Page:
Leonard Gibson was convicted of motor vehicle theft and enumerates error upon the denial of a motion for continuance, a charge to the jury on conspiracy, and the overruling of his motion for new trial on the general grounds.
At trial Kenneth Lee testified that he had parked his 1971 Vega automobile on "Faculty Hill" in Dahlonega between 8:30 and 9 p.m. on April 15, and that it was stolen sometime during the night by "popping the switch," a procedure by which the ignition switch may be disabled and turned without the ignition key.
A Hall County law enforcement officer testified that at approximately 9 or 9:15 that night he and another officer were in their patrol car at the Hall-Lumpkin County line; that as they were coming out onto Highway 60, which is the Dahlonega-Gainesville highway, they saw the Vega and a black and yellow Ford traveling south toward Gainesville at a high rate of speed; that they attempted to stop both vehicles, but when the siren and blue lights were turned on, the Vega, which was the lead vehicle, sped away; that they gave chase and reached speeds in excess of 90 m.p.h. down Highway 60, sparks flying from underneath the Vega; that they called ahead on the radio and had a roadblock set up at Thompson Bridge, and when they reached it the Vega ran off the road and stopped, whereupon Gibson ran out of the car through the woods and hid himself "up to his eyeballs" in the waters of Lake Lanier. 1
The officer proved to be "The Compleat Angler," 2
however, as he fished Gibson out in the dark and placed him under arrest for the traffic violations. It was subsequently ascertained that the car was stolen, and the instant trial for motor vehicle theft ensued. Gibson testified in his own behalf that two friends asked him to go to Dahlonega in the black and yellow Ford to drive the Vega back to Gainesville; that he did not know why one of them could not have driven it; "I asked them was it stole, the first thing I asked them"; he asked them once or twice more and was told it was not stolen; that he entered the Vega and started the engine by turning the ignition switch without benefit of the key, although he claimed he did not know the switch had been "popped"; and that he fled from the officers the way he did because he was without his driver's license and was on probation.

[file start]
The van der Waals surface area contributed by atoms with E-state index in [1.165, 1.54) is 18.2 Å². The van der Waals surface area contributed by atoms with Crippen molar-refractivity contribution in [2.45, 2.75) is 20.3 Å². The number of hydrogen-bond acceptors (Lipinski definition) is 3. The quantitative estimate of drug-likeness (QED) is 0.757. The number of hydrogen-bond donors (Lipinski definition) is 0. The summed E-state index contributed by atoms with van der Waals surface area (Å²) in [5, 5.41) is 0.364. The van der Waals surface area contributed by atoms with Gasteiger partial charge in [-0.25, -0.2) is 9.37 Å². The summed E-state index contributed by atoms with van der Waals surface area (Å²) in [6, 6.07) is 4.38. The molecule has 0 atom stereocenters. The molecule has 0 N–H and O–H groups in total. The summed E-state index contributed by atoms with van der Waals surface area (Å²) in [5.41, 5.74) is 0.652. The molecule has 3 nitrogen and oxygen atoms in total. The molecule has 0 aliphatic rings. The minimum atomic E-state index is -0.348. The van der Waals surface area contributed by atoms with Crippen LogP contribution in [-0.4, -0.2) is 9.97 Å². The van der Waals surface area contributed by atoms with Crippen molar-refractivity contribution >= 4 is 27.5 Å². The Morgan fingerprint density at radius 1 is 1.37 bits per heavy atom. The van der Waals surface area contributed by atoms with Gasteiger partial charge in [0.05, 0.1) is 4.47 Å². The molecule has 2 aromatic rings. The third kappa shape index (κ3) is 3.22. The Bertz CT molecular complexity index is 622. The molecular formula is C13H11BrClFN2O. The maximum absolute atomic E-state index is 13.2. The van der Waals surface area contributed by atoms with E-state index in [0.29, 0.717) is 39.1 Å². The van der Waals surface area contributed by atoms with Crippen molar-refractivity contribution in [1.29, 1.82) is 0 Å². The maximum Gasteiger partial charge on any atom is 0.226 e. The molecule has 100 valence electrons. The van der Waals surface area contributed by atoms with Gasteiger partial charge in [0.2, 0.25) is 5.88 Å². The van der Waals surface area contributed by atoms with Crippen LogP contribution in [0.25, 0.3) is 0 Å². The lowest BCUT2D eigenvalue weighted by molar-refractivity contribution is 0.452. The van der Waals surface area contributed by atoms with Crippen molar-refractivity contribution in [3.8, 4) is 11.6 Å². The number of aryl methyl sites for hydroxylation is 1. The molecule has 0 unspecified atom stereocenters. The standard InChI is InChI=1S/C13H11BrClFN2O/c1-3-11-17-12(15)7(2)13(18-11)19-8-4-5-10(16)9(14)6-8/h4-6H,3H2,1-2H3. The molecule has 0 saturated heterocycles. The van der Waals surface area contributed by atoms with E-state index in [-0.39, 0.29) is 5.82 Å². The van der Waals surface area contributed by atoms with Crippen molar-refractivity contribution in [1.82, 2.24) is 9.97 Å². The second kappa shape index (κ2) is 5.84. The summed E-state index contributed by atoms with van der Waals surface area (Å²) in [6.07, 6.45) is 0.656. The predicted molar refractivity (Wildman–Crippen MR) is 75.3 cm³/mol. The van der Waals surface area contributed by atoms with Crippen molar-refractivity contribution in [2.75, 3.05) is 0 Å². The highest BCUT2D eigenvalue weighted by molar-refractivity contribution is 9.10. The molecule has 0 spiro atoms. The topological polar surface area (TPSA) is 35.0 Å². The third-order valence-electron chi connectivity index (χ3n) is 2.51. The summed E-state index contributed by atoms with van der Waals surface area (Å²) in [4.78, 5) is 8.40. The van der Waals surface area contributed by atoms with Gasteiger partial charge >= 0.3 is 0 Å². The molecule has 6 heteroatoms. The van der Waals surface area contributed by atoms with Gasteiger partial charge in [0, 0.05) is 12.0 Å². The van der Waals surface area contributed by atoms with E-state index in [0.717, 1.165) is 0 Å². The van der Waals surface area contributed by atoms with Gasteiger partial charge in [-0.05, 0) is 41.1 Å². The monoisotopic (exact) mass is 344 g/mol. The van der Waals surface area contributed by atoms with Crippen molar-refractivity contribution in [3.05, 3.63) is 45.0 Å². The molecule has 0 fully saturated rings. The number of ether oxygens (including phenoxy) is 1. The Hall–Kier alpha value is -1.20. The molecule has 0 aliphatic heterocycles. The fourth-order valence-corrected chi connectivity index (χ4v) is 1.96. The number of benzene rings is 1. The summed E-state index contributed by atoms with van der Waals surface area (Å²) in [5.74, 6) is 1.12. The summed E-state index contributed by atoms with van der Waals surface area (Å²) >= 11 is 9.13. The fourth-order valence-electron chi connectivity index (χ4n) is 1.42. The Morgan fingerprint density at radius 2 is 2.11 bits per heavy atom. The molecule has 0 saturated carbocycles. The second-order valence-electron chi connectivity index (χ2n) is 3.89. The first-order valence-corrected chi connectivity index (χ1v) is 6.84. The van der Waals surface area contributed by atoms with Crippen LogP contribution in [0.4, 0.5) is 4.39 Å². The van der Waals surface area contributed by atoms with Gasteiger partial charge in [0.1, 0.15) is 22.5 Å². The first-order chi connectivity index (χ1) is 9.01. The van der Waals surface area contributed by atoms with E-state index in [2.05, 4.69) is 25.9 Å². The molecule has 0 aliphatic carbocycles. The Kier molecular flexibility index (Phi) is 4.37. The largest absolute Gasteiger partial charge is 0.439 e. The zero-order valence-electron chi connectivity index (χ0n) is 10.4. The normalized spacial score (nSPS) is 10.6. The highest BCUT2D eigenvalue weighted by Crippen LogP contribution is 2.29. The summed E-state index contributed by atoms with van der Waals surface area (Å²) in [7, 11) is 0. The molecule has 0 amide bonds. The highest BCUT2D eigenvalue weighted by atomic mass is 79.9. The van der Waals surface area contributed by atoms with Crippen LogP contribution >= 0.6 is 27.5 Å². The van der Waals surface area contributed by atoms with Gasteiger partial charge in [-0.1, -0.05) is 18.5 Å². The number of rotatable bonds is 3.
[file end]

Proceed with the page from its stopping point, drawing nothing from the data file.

The jury chose not to believe Gibson's claim of innocence, and the guilty verdict resulted.
1. Gibson's counsel was appointed on a Friday morning, he conferred with defendant that afternoon, and at 10:30 a.m. the following Monday moved for a continuance on the ground that he had not had sufficient time to prepare a defense. The prosecutor responded that Lee, the prosecuting witness, was out of school and that he had planned to try this case first in order to "get the boy back into school." The court ascertained that all the state's witnesses were present and postponed the trial until 1:30 that afternoon to allow counsel additional time to talk with the witnesses. When the case was called at 1:30 counsel renewed his motion for continuance "on the basis that I have not had adequate time to sufficiently prepare for the defense at this particular time."
We find insufficient cause for reversal. There were only two witnesses for the state, they were made available to counsel, and their knowledge of the facts was vastly uncomplicated, as was the trial itself. In the absence of any showing before the trial court as to why the three-hour postponement was insufficient, we will not hold that the trial court's discretion was abused. Hall v. State, 213 Ga. 557 (1) (100 SE2d 176) (1957)
; Morgan v. State, 224 Ga. 604 (1) (163 SE2d 690) (1968)
. Compare Forehand v. State, 130 Ga. App. 801 (204 SE2d 516) (1974)
, where such a showing was made.
Jeff C. Wayne, District Attorney, James H. Whitmer, Assistant District Attorney, for appellee.